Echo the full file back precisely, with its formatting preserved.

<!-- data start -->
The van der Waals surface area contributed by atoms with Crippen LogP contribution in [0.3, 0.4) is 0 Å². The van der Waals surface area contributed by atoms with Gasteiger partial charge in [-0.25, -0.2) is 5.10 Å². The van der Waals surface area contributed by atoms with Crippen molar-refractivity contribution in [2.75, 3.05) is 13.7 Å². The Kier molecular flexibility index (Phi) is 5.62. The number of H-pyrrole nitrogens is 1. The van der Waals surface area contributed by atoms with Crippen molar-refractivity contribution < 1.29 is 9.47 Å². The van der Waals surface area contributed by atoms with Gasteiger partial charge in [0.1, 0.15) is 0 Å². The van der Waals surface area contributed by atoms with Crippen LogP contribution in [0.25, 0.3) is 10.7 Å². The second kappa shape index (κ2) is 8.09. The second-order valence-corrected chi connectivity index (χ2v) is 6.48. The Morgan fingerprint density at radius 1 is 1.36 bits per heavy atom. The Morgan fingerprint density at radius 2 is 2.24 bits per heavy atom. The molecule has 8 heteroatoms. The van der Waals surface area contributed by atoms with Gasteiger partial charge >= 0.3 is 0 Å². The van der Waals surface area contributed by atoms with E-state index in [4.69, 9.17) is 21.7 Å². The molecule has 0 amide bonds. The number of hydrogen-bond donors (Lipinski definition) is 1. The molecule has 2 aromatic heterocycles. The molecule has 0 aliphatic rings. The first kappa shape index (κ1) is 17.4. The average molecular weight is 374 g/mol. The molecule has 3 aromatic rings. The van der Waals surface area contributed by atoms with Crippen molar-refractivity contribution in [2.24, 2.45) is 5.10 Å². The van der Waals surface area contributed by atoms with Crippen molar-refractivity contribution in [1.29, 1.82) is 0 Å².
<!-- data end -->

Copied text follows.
The van der Waals surface area contributed by atoms with Crippen LogP contribution in [0.3, 0.4) is 0 Å². The van der Waals surface area contributed by atoms with Gasteiger partial charge in [-0.25, -0.2) is 5.10 Å². The van der Waals surface area contributed by atoms with Crippen molar-refractivity contribution in [2.75, 3.05) is 13.7 Å². The Kier molecular flexibility index (Phi) is 5.62. The number of H-pyrrole nitrogens is 1. The van der Waals surface area contributed by atoms with Crippen molar-refractivity contribution < 1.29 is 9.47 Å². The van der Waals surface area contributed by atoms with Gasteiger partial charge in [0.1, 0.15) is 0 Å². The van der Waals surface area contributed by atoms with Crippen LogP contribution in [0.25, 0.3) is 10.7 Å². The second kappa shape index (κ2) is 8.09. The second-order valence-corrected chi connectivity index (χ2v) is 6.48. The Morgan fingerprint density at radius 1 is 1.36 bits per heavy atom. The Morgan fingerprint density at radius 2 is 2.24 bits per heavy atom. The molecule has 8 heteroatoms. The van der Waals surface area contributed by atoms with Gasteiger partial charge >= 0.3 is 0 Å². The van der Waals surface area contributed by atoms with E-state index in [4.69, 9.17) is 21.7 Å². The molecule has 0 amide bonds. The number of hydrogen-bond donors (Lipinski definition) is 1. The molecule has 2 aromatic heterocycles. The molecule has 0 aliphatic rings. The first kappa shape index (κ1) is 17.4. The average molecular weight is 374 g/mol. The molecule has 3 aromatic rings. The van der Waals surface area contributed by atoms with Crippen molar-refractivity contribution in [2.24, 2.45) is 5.10 Å². The van der Waals surface area contributed by atoms with Crippen molar-refractivity contribution in [1.29, 1.82) is 0 Å².